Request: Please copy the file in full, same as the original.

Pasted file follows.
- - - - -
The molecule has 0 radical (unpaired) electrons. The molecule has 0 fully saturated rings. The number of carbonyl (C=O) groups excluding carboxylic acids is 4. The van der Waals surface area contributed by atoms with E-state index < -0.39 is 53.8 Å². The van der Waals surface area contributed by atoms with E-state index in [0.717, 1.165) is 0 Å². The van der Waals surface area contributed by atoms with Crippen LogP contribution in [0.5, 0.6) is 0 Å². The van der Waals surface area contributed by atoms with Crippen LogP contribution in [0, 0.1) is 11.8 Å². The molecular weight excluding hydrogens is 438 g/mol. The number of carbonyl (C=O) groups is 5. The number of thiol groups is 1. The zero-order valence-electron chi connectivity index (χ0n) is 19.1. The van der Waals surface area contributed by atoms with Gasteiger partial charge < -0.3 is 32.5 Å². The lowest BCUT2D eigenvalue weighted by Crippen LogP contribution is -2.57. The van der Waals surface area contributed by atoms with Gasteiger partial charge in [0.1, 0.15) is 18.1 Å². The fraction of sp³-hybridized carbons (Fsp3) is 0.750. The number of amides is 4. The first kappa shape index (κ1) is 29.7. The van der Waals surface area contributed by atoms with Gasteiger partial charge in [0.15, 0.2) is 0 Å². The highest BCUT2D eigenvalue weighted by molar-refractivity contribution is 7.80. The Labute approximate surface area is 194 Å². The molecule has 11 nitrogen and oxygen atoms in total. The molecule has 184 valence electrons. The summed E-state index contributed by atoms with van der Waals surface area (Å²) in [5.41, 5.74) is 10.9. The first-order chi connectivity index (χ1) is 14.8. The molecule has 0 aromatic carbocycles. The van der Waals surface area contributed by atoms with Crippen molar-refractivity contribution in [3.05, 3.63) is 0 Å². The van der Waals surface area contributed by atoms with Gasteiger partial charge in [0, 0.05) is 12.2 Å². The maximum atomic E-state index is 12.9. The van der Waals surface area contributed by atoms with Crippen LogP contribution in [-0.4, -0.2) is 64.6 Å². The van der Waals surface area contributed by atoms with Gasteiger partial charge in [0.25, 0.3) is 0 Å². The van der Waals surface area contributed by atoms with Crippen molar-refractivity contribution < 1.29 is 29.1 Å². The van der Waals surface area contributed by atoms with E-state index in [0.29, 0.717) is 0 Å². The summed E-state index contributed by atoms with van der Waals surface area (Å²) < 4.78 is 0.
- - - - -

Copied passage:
The molecule has 0 radical (unpaired) electrons. The molecule has 0 fully saturated rings. The number of carbonyl (C=O) groups excluding carboxylic acids is 4. The van der Waals surface area contributed by atoms with E-state index < -0.39 is 53.8 Å². The van der Waals surface area contributed by atoms with E-state index in [0.717, 1.165) is 0 Å². The van der Waals surface area contributed by atoms with Crippen LogP contribution in [0.5, 0.6) is 0 Å². The van der Waals surface area contributed by atoms with Crippen LogP contribution in [0, 0.1) is 11.8 Å². The molecular weight excluding hydrogens is 438 g/mol. The number of carbonyl (C=O) groups is 5. The number of thiol groups is 1. The zero-order valence-electron chi connectivity index (χ0n) is 19.1. The van der Waals surface area contributed by atoms with Gasteiger partial charge < -0.3 is 32.5 Å². The lowest BCUT2D eigenvalue weighted by Crippen LogP contribution is -2.57. The van der Waals surface area contributed by atoms with Gasteiger partial charge in [0.1, 0.15) is 18.1 Å². The fraction of sp³-hybridized carbons (Fsp3) is 0.750. The number of amides is 4. The first kappa shape index (κ1) is 29.7. The van der Waals surface area contributed by atoms with Gasteiger partial charge in [0.15, 0.2) is 0 Å². The highest BCUT2D eigenvalue weighted by molar-refractivity contribution is 7.80. The Labute approximate surface area is 194 Å². The molecule has 11 nitrogen and oxygen atoms in total. The molecule has 184 valence electrons. The summed E-state index contributed by atoms with van der Waals surface area (Å²) in [5.41, 5.74) is 10.9. The first-order chi connectivity index (χ1) is 14.8. The molecule has 0 aromatic carbocycles. The van der Waals surface area contributed by atoms with Crippen molar-refractivity contribution in [3.05, 3.63) is 0 Å². The van der Waals surface area contributed by atoms with Gasteiger partial charge in [0, 0.05) is 12.2 Å². The maximum atomic E-state index is 12.9. The van der Waals surface area contributed by atoms with Crippen LogP contribution in [-0.4, -0.2) is 64.6 Å². The van der Waals surface area contributed by atoms with Gasteiger partial charge in [0.25, 0.3) is 0 Å². The van der Waals surface area contributed by atoms with Crippen molar-refractivity contribution < 1.29 is 29.1 Å². The van der Waals surface area contributed by atoms with E-state index in [0.29, 0.717) is 0 Å². The summed E-state index contributed by atoms with van der Waals surface area (Å²) < 4.78 is 0.